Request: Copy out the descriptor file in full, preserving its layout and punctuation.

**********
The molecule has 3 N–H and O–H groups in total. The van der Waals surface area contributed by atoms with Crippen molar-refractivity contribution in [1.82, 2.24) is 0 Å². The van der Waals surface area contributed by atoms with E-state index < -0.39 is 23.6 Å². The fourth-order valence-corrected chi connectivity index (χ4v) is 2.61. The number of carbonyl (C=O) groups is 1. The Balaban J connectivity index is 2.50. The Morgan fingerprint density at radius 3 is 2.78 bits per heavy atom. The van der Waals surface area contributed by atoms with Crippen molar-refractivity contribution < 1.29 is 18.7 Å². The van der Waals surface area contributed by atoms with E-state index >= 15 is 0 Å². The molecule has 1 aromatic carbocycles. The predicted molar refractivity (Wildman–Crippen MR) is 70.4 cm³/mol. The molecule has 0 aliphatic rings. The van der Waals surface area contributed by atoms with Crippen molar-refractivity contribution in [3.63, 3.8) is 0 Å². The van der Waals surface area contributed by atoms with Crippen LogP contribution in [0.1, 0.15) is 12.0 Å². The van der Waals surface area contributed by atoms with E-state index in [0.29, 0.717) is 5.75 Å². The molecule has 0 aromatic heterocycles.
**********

The molecule has 3 N–H and O–H groups in total. The van der Waals surface area contributed by atoms with Crippen molar-refractivity contribution in [1.82, 2.24) is 0 Å². The van der Waals surface area contributed by atoms with E-state index < -0.39 is 23.6 Å². The fourth-order valence-corrected chi connectivity index (χ4v) is 2.61. The number of carbonyl (C=O) groups is 1. The Balaban J connectivity index is 2.50. The Morgan fingerprint density at radius 3 is 2.78 bits per heavy atom. The van der Waals surface area contributed by atoms with Crippen molar-refractivity contribution < 1.29 is 18.7 Å². The van der Waals surface area contributed by atoms with E-state index >= 15 is 0 Å². The molecule has 1 aromatic carbocycles. The predicted molar refractivity (Wildman–Crippen MR) is 70.4 cm³/mol. The molecule has 0 aliphatic rings. The van der Waals surface area contributed by atoms with Crippen molar-refractivity contribution in [3.63, 3.8) is 0 Å². The van der Waals surface area contributed by atoms with Crippen LogP contribution in [0.1, 0.15) is 12.0 Å². The van der Waals surface area contributed by atoms with E-state index in [0.29, 0.717) is 5.75 Å². The molecule has 0 aromatic heterocycles.